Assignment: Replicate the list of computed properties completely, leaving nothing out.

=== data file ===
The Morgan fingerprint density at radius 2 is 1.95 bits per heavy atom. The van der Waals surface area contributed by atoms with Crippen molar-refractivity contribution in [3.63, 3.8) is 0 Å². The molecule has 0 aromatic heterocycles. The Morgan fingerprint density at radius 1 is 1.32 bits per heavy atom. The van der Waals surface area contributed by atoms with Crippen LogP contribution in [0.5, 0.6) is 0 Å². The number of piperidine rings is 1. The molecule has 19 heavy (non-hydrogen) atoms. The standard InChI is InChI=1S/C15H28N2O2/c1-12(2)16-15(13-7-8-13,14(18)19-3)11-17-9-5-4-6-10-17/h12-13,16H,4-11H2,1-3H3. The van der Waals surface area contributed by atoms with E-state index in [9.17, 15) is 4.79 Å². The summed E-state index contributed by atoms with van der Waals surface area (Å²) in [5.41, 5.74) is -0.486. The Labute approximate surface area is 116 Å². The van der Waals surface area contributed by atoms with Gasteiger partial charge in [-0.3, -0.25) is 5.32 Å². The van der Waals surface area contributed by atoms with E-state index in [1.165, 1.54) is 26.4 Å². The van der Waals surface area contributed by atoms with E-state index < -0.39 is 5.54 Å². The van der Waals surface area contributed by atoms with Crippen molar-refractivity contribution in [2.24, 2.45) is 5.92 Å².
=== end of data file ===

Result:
The Morgan fingerprint density at radius 2 is 1.95 bits per heavy atom. The van der Waals surface area contributed by atoms with Crippen molar-refractivity contribution in [3.63, 3.8) is 0 Å². The molecule has 0 aromatic heterocycles. The Morgan fingerprint density at radius 1 is 1.32 bits per heavy atom. The van der Waals surface area contributed by atoms with Crippen LogP contribution in [0.5, 0.6) is 0 Å². The number of piperidine rings is 1. The molecule has 19 heavy (non-hydrogen) atoms. The standard InChI is InChI=1S/C15H28N2O2/c1-12(2)16-15(13-7-8-13,14(18)19-3)11-17-9-5-4-6-10-17/h12-13,16H,4-11H2,1-3H3. The van der Waals surface area contributed by atoms with E-state index in [9.17, 15) is 4.79 Å². The summed E-state index contributed by atoms with van der Waals surface area (Å²) in [5.41, 5.74) is -0.486. The Labute approximate surface area is 116 Å². The van der Waals surface area contributed by atoms with Gasteiger partial charge in [-0.3, -0.25) is 5.32 Å². The van der Waals surface area contributed by atoms with E-state index in [1.165, 1.54) is 26.4 Å². The van der Waals surface area contributed by atoms with E-state index < -0.39 is 5.54 Å². The van der Waals surface area contributed by atoms with Crippen molar-refractivity contribution in [2.24, 2.45) is 5.92 Å².